[Bitcoin-development] Payment Protocol for Face-to-face Payments

Alex Kotenko alexykot at gmail.com
Mon Jun 30 19:26:36 UTC 2014

It took some time but we have finally implemented bluetooth integration
offered by Andreas in our bitcoin payment terminals.

​However it's not ideal at the moment. Basically the main problem is that
in the BIP72 there is no way to provide a fallback alternative URI for
payment request fetch if client wallet supports BIP70 but doesn't not
support fetching over bluetooth or bluetooth connection fails for any
There is a way to define alternative URIs inside payment request itself,
but that doesn't really work as client first needs to get payment request
message itself somehow and this is exactly the problem.

As far as I see there is three ways to solve that:
1. add new URI parameter for bluetooth address
  (e.g. r=http://<web_address>&rbt=bt:<BT_MAC_addres>).
2. allow multiple "r" parameters
  (e.g. r=http://<web_address>&r=bt:<BT_MAC_addres>).
3. allow "r" to be an array
  (e.g. r%5B0%5D=http://<web_address>&r%5B1%5D=bt:<BT_MAC_addres>).

Option #1 isn't great at all, as it solves existing problem, but not
provides any way to solve same problem appearing again for another possible

Options #2 & #3 may be working and seem to be nearly equal, and both are
not great in the way that URI parser behavior in these cases is not clearly
defined. I've checked through relevant RFCs and found nothing specific
about this. According to my limited web experience the array scheme is
working better than multiple repeating parameters.

So I'm looking for some advice on which route of three proposed may be
better here, or if there are any other ways I'm missing.

2014-03-27 13:31 GMT+00:00 vv01f <vv01f at riseup.net>:

> Companies can have a Cert with their name via CAcert. It requires some
> work though to get assured as an organisation.
> Did you already think about what CA is to be trusted or do users need to
> do that. The least good decision in my POV would be to accept OS/browser
> built in CAs only.
> Am 27.03.2014 um 11:08 schrieb Mike Hearn <mike at plan99.net>:
>  But these cases are the norm, rather than the exception.
> Well, you're lucky, you live in Berlin. Most of the payments I make with
> Bitcoin are online, to websites. So this will differ between people.
> I wonder how critical it is. Let's say you are paying for a meal. In your
> head the place you're at is just "the little Indian restaurant on the
> corner". In the companies register and therefore certificate it's something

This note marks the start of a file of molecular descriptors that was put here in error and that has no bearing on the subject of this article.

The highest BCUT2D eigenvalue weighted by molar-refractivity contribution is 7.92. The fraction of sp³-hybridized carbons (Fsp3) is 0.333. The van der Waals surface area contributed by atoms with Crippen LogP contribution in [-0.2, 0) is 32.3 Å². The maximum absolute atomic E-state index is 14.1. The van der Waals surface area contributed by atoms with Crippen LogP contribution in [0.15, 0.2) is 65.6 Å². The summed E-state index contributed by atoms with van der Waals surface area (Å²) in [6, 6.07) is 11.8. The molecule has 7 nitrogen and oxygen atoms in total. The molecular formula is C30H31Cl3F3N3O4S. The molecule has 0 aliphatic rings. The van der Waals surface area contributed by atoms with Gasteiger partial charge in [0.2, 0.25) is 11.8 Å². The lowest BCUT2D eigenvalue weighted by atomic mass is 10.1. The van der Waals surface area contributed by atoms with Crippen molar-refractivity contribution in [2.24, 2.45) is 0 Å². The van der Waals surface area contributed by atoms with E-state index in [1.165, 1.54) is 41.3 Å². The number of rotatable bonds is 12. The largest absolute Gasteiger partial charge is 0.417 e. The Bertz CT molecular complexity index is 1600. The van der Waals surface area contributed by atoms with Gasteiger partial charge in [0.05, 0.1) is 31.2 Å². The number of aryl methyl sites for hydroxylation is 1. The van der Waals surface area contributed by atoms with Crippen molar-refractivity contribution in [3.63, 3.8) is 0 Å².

> like "Singh Food GmbH". That's probably good enough to prevent shenanigans.
> Even if there's a virus on your phone, it can't really replace the cert
> with a random stolen one, otherwise your meal could show up like "IronCore
> Steel Inc" or something that's obviously bogus. It'd have to be an
> incredibly smart virus that knew how to substitute one name for a different
> one, from a large library of stolen identities, such that the swap seemed
> plausible. That sounds very hard, certainly too hard to bother with for
> stealing restaurant fees.
> And if a waiter at the restaurant is corrupt and they replace the cert
> with one that's for their own 1-man business "BP-Gupta" or something, OK,
> you might pay the wrong person by mistake. But eventually the corrupt
> waiter will be discovered and then someone will have proof of what they
> did. It's FAR more likely they'd just strip the signature entirely and try
> to convince you the restaurant doesn't use BIP70 at all.
> Still, if we want to fix this, one approach I was thinking about is to
> have a super-cheesy CA just for us that issues certs with addresses in
> them, for any name you ask for. That is, if you say you want a cert for
> "Shamrock Irish Pub, Wollishofen, Zurich, CH" then it either sends a
> postcard to that address with a code to check ownership of the address, or
> it checks ownership of the place on Google Maps (which does the same
> postcard trick but for free!).
> That doesn't work for vending machines, but perhaps we just don't care
> about those. If a MITM steals your lunch money, boo hoo.
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